The Cottonwood river, ordinarily a small stream that winds between steep banks in West Guthrie, was bank full from a heavy rain yesterday and last night, but no alarm had been felt, as the river had been rising gradually during the night. About 6 o'clock, how ever, waters from a cloudburst above was added to those already nearly up to the level of the high banks, and the flood was sweeping through West Guthrie, a section populated mostly by colored people. Persons who saw the first wall of water said that it was about eighteen feet high, spreading entirely across the valley. There was no water in front of it save that in the river's channels. The first wave was followed by others in quick succession until the whole settled into a bank of water from six to eight feet high. Many had already begun carrying their household goods to places of safety, but few had made more than one trip when they were forced to flea for their lives before a raging, resistless torrent that no power of man could hope to stay. The main supply pipe of the water works system burst where it crossed the Cottonwood, in the southern part of the city, and all the water in the reservoirs poured into the river.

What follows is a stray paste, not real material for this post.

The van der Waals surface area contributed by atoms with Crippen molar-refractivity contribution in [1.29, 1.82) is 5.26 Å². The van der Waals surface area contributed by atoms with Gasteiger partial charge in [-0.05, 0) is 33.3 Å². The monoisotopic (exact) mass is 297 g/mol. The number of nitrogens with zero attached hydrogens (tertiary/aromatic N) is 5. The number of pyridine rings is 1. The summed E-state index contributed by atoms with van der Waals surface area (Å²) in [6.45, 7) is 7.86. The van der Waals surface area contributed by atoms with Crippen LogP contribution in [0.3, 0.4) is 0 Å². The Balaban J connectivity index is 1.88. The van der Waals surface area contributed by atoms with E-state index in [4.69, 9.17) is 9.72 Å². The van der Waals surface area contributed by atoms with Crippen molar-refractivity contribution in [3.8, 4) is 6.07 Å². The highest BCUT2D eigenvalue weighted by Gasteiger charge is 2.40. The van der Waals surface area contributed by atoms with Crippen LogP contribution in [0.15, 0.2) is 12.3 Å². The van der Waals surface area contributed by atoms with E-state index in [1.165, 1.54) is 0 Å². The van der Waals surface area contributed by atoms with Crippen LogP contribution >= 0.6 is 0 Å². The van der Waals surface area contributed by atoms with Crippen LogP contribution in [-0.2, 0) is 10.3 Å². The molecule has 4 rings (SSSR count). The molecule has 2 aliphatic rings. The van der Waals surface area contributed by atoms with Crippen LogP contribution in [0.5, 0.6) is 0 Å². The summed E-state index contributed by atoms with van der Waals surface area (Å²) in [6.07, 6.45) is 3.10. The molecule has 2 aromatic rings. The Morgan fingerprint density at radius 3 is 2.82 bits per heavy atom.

In the southwestern part of the city a long arm of land is formed by the winding of the river. On the island lived hundreds of negroes. During the night the bridge leading across the river to the main section had been swept away. The people were absorbed in watching the rising waters this morning when the floods from the reservoirs came down in a solid wall and cut across the arm of land near the main land, cutting off the people from escape. They fled from their homes to the higher portions of the newly formed island. In half an hour the mountain of water had done its work and practically spent itself. The air be came hideous with the crashing of houses and the cries for help of the unfortunates. When the first shock of the disaster was over the more fortunate on the island immediately began to help those nearest them, while across in Guthrie proper prompt steps were taken at rescue. The houses, barns and other effects began to drift down stream, each freighted with one or more human beings. Boats or rafts shot out here and there from the shore, and desperate efforts were made to rescue the people. Improvised rafts were quickly thrown together and started out into the mad stream. Before many of them had been propelled a couple of yards from shore they were twisted and broken by the waters, and the would-be rescuers thrown into the stream. Half a dozen rescuers were drowned even before those they had tried to save had been reached.